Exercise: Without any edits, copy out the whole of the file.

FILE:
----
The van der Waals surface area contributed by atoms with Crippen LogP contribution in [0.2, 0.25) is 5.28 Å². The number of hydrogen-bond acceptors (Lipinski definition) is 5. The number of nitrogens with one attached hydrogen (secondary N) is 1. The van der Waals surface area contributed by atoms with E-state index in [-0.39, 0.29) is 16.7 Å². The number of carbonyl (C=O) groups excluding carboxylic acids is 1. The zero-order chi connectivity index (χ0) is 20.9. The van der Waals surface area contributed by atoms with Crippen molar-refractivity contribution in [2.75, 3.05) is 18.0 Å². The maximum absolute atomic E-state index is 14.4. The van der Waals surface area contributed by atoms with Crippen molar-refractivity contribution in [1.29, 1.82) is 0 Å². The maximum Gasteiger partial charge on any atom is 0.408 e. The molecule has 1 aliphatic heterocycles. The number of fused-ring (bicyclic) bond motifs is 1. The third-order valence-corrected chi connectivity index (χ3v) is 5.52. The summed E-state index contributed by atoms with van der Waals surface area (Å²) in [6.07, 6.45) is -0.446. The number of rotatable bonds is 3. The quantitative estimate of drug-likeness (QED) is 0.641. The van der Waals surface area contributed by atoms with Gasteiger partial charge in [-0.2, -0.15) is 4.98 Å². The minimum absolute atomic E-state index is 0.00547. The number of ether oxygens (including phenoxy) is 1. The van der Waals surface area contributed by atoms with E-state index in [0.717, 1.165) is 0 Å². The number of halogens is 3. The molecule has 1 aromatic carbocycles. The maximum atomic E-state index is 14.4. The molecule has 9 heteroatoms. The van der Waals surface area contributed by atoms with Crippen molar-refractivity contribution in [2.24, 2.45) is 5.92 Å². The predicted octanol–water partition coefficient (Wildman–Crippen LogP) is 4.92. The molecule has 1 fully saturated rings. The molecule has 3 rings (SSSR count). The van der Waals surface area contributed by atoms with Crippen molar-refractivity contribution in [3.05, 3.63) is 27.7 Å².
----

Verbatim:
The van der Waals surface area contributed by atoms with Crippen LogP contribution in [0.2, 0.25) is 5.28 Å². The number of hydrogen-bond acceptors (Lipinski definition) is 5. The number of nitrogens with one attached hydrogen (secondary N) is 1. The van der Waals surface area contributed by atoms with E-state index in [-0.39, 0.29) is 16.7 Å². The number of carbonyl (C=O) groups excluding carboxylic acids is 1. The zero-order chi connectivity index (χ0) is 20.9. The van der Waals surface area contributed by atoms with Crippen molar-refractivity contribution in [2.75, 3.05) is 18.0 Å². The maximum absolute atomic E-state index is 14.4. The van der Waals surface area contributed by atoms with Crippen molar-refractivity contribution in [1.29, 1.82) is 0 Å². The maximum Gasteiger partial charge on any atom is 0.408 e. The molecule has 1 aliphatic heterocycles. The number of fused-ring (bicyclic) bond motifs is 1. The third-order valence-corrected chi connectivity index (χ3v) is 5.52. The summed E-state index contributed by atoms with van der Waals surface area (Å²) in [6.07, 6.45) is -0.446. The number of rotatable bonds is 3. The quantitative estimate of drug-likeness (QED) is 0.641. The van der Waals surface area contributed by atoms with Gasteiger partial charge in [-0.2, -0.15) is 4.98 Å². The minimum absolute atomic E-state index is 0.00547. The number of ether oxygens (including phenoxy) is 1. The van der Waals surface area contributed by atoms with E-state index in [0.717, 1.165) is 0 Å². The number of halogens is 3. The molecule has 1 aromatic carbocycles. The maximum atomic E-state index is 14.4. The molecule has 9 heteroatoms. The van der Waals surface area contributed by atoms with Crippen molar-refractivity contribution in [2.24, 2.45) is 5.92 Å². The predicted octanol–water partition coefficient (Wildman–Crippen LogP) is 4.92. The molecule has 1 fully saturated rings. The molecule has 3 rings (SSSR count). The van der Waals surface area contributed by atoms with Crippen molar-refractivity contribution in [3.05, 3.63) is 27.7 Å².